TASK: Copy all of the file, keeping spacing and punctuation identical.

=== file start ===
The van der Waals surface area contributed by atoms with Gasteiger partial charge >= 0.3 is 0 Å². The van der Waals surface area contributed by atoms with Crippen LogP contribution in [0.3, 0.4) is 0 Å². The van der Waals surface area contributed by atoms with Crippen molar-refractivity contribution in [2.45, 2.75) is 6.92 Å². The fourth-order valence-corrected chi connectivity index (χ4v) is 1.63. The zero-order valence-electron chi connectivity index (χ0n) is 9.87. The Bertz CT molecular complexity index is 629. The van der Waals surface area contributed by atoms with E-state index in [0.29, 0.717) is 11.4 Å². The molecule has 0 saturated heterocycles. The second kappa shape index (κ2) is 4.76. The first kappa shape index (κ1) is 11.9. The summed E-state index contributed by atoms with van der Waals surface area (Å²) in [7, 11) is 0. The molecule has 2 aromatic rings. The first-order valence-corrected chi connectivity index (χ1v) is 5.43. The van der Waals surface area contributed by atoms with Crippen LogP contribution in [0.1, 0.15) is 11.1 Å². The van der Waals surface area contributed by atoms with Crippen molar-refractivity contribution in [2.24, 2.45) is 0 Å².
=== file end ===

The van der Waals surface area contributed by atoms with Gasteiger partial charge >= 0.3 is 0 Å². The van der Waals surface area contributed by atoms with Crippen LogP contribution in [0.3, 0.4) is 0 Å². The van der Waals surface area contributed by atoms with Crippen molar-refractivity contribution in [2.45, 2.75) is 6.92 Å². The fourth-order valence-corrected chi connectivity index (χ4v) is 1.63. The zero-order valence-electron chi connectivity index (χ0n) is 9.87. The Bertz CT molecular complexity index is 629. The van der Waals surface area contributed by atoms with E-state index in [0.29, 0.717) is 11.4 Å². The molecule has 0 saturated heterocycles. The second kappa shape index (κ2) is 4.76. The first kappa shape index (κ1) is 11.9. The summed E-state index contributed by atoms with van der Waals surface area (Å²) in [7, 11) is 0. The molecule has 2 aromatic rings. The first-order valence-corrected chi connectivity index (χ1v) is 5.43. The van der Waals surface area contributed by atoms with Crippen LogP contribution in [0.1, 0.15) is 11.1 Å². The van der Waals surface area contributed by atoms with Crippen molar-refractivity contribution in [2.24, 2.45) is 0 Å².